Carbon monoxide from a forklift possibly led to the death of one Macon County man and sent 16 others to the hospital last Friday night in an incident that occurred at Norton Creek Farms. According to the updated Macon County Emergency Service CAD report following the incident, Kristie Hall and Bill Best with the North Carolina Department of Labor tested the forklift used Friday night and within 15 seconds of cranking the machinery, monitors began picking up carbon monoxide (CO) at 1,000 parts per million (ppm).
"Kristie Hall and Bill Best with NCDOL (Health Compliance Officer II) were on scene trying to locate the source of carbon monoxide," reads the Macon County Emergency CAD report which was updated on Aug. 5 at 4:41 p.m. "Truck and trailer refrigerant system was tested and no significant CO was detected. Forklift's propane tank was put back on forklift and then the forklift was cranked. Two firemen were in trailer at time of cranking and almost immediately their monitors began picking up CO. In about 15 seconds, their monitors were showing 1,000 ppm of CO. It was determined that this was the cause of the concentration of CO in the building."
While the forklift did emit high levels of CO, the NCDOL OSHA division will continue the investigation and will have a final report in the coming weeks.
Shortly before 7 p.m. on Friday night, Carolyn Ammons made a call to 911 to report that she had entered the building at Norton Creek Farms and found two workers down inside a semitruck trailer. One man was on the forklift and the other was on the ground.
Two civilians, Marvin Mashburn and Clyde McCall stopped at Norton Creek Farms and removed the two men who were later identified as Bobby Ammons, 57, and Melvin Lands, 43, from the truck.
According to Matt Mason, assistant chief of Clarks Chapel Fire and Rescue, the two workers were found in a truck that was in a refrigerated packing house where fruits and vegetables are stored. The men were working to fill a blackberry order and were placing the order in the back of a semi-truck that was pulled up to the farm's loading dock. Ammons suffered cardiac arrest and was pronounced dead at Angel Medical Center in Franklin. Lands was airlifted to Greenville (S.C.) Memorial Hospital and was released late Monday night.
In addition to the two Norton Creek Farms employees, Mashburn, McCall, three Macon County Sheriff's deputies and 10 other emergency personnel were transported to Angel Medical Center for treatment and were released Friday night.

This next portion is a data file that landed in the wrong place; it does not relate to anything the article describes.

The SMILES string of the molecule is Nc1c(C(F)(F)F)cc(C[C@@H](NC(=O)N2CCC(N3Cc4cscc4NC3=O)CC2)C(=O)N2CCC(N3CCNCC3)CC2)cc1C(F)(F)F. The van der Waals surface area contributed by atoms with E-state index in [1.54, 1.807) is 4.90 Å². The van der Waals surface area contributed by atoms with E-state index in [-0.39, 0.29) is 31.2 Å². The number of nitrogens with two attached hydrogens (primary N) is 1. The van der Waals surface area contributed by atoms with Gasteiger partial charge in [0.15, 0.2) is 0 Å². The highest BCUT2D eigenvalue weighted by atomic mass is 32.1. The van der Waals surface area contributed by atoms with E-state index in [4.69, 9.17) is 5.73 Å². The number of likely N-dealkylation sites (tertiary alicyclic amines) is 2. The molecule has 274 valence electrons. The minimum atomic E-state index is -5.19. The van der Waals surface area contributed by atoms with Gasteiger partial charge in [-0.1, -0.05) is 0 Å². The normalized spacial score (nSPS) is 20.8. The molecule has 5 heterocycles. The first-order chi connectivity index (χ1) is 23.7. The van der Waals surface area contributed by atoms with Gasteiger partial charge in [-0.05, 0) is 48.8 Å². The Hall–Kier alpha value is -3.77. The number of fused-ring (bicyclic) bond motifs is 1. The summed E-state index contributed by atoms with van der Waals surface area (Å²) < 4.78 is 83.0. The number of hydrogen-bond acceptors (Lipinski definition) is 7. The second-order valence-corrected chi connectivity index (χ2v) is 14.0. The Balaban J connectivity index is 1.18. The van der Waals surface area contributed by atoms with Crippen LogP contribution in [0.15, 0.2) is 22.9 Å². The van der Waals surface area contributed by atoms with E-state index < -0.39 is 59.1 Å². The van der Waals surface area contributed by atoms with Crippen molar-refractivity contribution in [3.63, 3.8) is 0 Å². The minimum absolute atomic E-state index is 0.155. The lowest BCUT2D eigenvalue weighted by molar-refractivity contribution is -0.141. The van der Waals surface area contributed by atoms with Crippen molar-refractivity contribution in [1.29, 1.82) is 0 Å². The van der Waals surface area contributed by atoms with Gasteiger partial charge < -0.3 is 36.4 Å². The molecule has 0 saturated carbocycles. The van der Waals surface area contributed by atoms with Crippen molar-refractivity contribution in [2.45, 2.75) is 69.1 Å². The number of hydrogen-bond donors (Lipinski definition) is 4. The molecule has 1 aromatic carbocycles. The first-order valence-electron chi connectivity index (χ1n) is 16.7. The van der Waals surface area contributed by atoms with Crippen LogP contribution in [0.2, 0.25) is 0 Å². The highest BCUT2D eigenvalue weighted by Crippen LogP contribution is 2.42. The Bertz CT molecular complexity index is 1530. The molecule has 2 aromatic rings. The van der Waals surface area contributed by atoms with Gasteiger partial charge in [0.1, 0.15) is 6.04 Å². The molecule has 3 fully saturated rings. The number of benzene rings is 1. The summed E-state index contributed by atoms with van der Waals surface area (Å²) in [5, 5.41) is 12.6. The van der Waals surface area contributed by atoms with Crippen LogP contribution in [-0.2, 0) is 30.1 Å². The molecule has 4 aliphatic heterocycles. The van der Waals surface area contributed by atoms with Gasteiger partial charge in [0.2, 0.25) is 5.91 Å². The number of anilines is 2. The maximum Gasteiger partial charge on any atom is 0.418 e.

"When I arrived on scene, I noticed that the people who got there before me were starting to get sick," said Mason. "They were sweating and throwing up. I took control of the scene so that [Clarks Chapel] Fire Chief Tim Keener and our other assistant chief could leave to receive treatment."
According to Mason, everyone who was treated was found to have extreme levels of CO in their system, confirming that the cause of the incident was, in fact, a CO leak.
According to the Center for Disease Control and Prevention, carbon monoxide is a colorless, odorless gas found in combustion fumes, such as those produced by vehicles, engines, stoves and heating systems. Exposure to high levels blocks oxygen from getting into the body, which can damage tissues and result in death.
"We monitored the CO levels once we got there, and the highest reading we got was 1,000 parts per million," said Mason. "That's highly concentrated for a CO level. The levels were so high that they didn't have to be inside the facility to receive exposure."
Representatives of the N.C. Division of Occupational Safety and Health (OSHA) were dispatched to the scene to determine the cause of the leak.
According to Macon County Sheriff Robbie Holland, who's department has been assisting OSHA in their investigation, three possible causes were originally identified for the incident: The refrigerator unit inside of Norton Creek Farms; the truck that was pulled into the loading dock; and the forklift that was inside the truck. Norton Creek Farms' refrigeration system was the first to be pulled out, followed by the truck. After the forklift's propane tank was put back on the forklift on Monday and the machinery was turned on, OSHA was able to determine that CO was being emitted from the forklift.
According to Mason, the Macon County Department of Planning and Permitting issued the permit for operations for the Norton Creek Farms building in June 2011. The design of the building is relatively enclosed, so with the semi-truck backed up to the loading dock, the only opening was a side door.
Sheriff Holland reported the truck has been parked at the building for two hours. Holland said that the emergency personnel, although not in the enclosed area with the forklift, were working in the opening of the building, putting them in the direct line where the fumes would have been escaping. All doors leading to the outside were closed at the time.
"I am extremely proud and feel blessed of the actions of my officers, who along with the good Samaritans and rescue personnel, risked their lives to render aid to those in dire need," said Sheriff Holland. "While a life may have been lost they also saved lives. Each played a vital role in preventing a greater tragedy. While we take pride in knowing this, we also take this moment to express our sincere sympathy to those who suffered loss. May God comfort them during this time and know we will continue to pray for their family."
While this is not a criminal investigation, this case remains an ongoing investigation by North Carolina OSHA and The Macon County Sheriff’s Office will continue to assist as long as it is necessary. The NCDOL Occupational Safety and Health Division has not released a final determination and will not until the investigation is complete, which is anticipated to be in the coming weeks.